Have marketers and advertisers learned their lessons from 2013?
The answer is no, which makes for some great entertainment for consumers.
In the digital era, everything moves at lightning speed—and sometimes that means there’s no room for common sense, copy editing or spotting glaring red flags. From tantrums to flame wars and everything in between, 2014 might just put the “mad” back into Mad Men marketing.
First, there was the outburst from Adam Orth, the Creative Director of Xbox, who resigned after a Twitter kerfuffle. When users started poking fun at the Xbox One’s “always online” promise, Orth ended up tweeting everyone to just “deal with it,” complete with hashtag. Things got even worse when people pointed out the issue of less-than-solid Wi-Fi connections in more rural areas, and Orth replied, “Why on earth would I live there?”
This article will give examples of a few lessons better learned vicariously as well as give you a guide to dealing with similar problems.
1. Tesco was just horsing around
When it was revealed that one of the UK’s biggest supermarkets, Tesco, was stocking hamburgers with horse meat, Twitter went electric with endless jokes. According to the Irish version of the Food and Drug Administration, the Everyday Value Beef Burgers were around 22 percent horse meat. Comparable brands had “only” between 0.1 and 0.3 percent horse meat. However, Tesco had advertised their “beef” patties as wholesome and healthy sources of protein.
When the tweets began swirling, Tesco stayed quiet, a tactic which may or may not have been a smart move.
If you were in Tesco’s position, the savviest marketing moves could include:
- Staying quiet and letting the storm pass, just as Tesco did.
- Providing level-headed reasons why horse meat is in fact healthy (after all, it’s a delicacy in many countries). This, however, is a very dangerous move.
- Try to bury the bad reviews with positive Tesco PR.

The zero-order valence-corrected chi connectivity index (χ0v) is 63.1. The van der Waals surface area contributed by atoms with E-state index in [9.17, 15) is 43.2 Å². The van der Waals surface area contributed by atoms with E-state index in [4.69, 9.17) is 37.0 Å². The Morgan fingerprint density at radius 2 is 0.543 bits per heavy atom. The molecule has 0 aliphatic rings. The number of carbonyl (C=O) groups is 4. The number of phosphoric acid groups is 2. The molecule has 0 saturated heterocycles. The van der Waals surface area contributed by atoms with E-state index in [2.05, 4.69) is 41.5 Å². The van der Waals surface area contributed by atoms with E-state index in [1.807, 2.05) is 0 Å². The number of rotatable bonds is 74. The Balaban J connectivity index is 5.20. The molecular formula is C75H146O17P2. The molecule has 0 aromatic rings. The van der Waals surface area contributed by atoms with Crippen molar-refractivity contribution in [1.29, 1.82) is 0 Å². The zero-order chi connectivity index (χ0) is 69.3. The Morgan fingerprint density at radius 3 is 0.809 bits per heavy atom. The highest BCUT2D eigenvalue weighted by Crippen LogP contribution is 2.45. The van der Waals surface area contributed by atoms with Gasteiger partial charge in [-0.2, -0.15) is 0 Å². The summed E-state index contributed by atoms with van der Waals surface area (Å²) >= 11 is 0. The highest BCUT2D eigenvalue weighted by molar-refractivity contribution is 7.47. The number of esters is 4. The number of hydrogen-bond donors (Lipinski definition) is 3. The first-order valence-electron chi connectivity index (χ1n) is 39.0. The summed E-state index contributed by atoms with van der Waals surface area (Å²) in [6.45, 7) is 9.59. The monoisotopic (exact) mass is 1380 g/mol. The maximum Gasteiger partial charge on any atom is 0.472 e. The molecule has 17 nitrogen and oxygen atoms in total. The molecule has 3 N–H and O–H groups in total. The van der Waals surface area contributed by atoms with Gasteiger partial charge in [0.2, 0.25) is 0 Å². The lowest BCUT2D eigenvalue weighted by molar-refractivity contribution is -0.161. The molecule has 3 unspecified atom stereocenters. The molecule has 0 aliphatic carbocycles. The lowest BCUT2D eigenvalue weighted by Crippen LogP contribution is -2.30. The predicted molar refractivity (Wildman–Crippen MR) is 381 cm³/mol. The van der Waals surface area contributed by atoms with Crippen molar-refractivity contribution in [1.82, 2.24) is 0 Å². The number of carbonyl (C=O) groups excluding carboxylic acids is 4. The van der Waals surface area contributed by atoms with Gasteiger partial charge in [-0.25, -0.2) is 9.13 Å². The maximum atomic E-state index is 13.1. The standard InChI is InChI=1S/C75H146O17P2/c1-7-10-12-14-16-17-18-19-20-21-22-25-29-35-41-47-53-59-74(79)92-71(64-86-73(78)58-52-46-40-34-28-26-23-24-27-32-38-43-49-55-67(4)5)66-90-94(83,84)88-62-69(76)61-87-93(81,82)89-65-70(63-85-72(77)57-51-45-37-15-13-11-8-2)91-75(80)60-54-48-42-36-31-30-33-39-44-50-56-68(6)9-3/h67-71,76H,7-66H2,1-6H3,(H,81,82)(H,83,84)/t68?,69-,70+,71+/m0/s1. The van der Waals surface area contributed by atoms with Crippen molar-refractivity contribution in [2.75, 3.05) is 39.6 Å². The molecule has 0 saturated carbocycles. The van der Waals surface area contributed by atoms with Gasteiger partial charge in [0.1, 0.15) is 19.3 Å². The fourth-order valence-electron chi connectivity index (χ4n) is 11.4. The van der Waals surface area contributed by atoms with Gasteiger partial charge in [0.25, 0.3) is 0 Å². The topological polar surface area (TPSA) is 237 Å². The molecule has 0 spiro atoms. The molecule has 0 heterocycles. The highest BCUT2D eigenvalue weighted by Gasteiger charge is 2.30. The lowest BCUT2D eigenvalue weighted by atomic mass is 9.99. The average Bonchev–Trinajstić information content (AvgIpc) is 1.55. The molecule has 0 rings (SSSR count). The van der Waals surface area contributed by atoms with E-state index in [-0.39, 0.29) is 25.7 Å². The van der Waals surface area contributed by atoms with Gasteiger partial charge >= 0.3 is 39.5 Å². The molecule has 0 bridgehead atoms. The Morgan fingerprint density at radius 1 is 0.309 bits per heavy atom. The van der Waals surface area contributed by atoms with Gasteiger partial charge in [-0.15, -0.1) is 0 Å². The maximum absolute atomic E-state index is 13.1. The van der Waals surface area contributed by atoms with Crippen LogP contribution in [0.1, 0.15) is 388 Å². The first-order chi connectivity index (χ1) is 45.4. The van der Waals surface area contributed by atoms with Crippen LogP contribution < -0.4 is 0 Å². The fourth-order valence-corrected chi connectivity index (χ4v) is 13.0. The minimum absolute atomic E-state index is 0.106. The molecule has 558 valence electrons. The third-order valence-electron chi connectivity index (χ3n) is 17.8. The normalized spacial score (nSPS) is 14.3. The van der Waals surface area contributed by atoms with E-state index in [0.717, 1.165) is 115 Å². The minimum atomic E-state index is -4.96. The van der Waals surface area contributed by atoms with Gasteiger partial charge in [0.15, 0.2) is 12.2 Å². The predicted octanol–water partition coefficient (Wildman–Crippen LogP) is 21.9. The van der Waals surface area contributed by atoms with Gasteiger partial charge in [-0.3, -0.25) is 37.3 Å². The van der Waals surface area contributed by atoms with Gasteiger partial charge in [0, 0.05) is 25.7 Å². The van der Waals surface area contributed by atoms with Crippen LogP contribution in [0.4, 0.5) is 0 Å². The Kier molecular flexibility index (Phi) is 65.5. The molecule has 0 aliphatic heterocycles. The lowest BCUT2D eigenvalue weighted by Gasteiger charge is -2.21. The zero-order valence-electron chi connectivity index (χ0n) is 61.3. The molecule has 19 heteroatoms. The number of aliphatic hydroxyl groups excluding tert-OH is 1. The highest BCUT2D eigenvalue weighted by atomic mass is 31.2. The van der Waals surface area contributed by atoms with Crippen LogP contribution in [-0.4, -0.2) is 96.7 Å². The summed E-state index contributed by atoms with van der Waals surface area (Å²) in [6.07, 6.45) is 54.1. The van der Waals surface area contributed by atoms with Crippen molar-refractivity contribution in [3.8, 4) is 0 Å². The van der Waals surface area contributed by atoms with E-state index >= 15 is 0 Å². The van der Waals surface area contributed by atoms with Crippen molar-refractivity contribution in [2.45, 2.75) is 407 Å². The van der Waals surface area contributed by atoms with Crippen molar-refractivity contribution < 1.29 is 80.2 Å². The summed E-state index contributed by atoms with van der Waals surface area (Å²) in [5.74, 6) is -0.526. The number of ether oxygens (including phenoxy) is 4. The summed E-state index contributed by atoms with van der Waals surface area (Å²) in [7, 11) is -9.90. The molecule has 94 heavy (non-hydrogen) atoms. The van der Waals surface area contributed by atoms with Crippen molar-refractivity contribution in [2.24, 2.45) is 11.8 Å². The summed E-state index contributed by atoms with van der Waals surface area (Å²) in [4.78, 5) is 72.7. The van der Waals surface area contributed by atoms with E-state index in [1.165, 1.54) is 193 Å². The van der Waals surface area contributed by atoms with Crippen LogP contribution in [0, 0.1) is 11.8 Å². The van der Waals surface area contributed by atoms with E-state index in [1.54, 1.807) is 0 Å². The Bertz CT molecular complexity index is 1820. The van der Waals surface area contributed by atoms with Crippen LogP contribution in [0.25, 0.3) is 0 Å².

2. Kellogg’s tries to feed kids with tweets
The breakfast giant probably had good intentions when it tried to swap retweets for breakfasts for at-risk children. The promise was “1RT=1 breakfast for a vulnerable child.” It was part of the Give a Child a Breakfast campaign, but perhaps the constricted character count made the offer sound more blunt and cynical than it was (you need to be a great writer to pull tweeting for business off). Advertising in exchange for what could potentially be a child’s life was considered poor judgment and Kellogg’s publicly apologized.
Lessons learned from this blunder include:
- When it comes to hot topics like child hunger or animal abuse, you can’t be too politically correct.
- Twitter is dangerous for tackling serious issues—there’s only so much you can squeeze into a few characters.
- If in doubt, apologize and move on.
3. “Like” the forest fire
Similar to the Kellogg’s faux pas, one of Australia’s top e-commerce sites used the devastation of a Tasmanian forest fire in an effort to publicize its Facebook page. Sellitonline.com.au offered to donate generators for electricity if the page got enough likes. “What we need you to do is get every one of your friends to join Sellitonline’s Facebook page and the more people we get will determine how many generators we donate.” In other words, if you don’t like this page, innocent Tasmanian victims are going to stay without power.
This was considered bad judgment at best and bullying at worst.
A better approach would have been:
- Offering to donate generators regardless as a means of positive PR (after all, it would have been a tax write-off anyway).
- Encouraging others to donate what they can and share messages as a means of collective support.
- Volunteering to act as the middleman to connect donors and those in need.
4. Ask JP Morgan (Nevermind)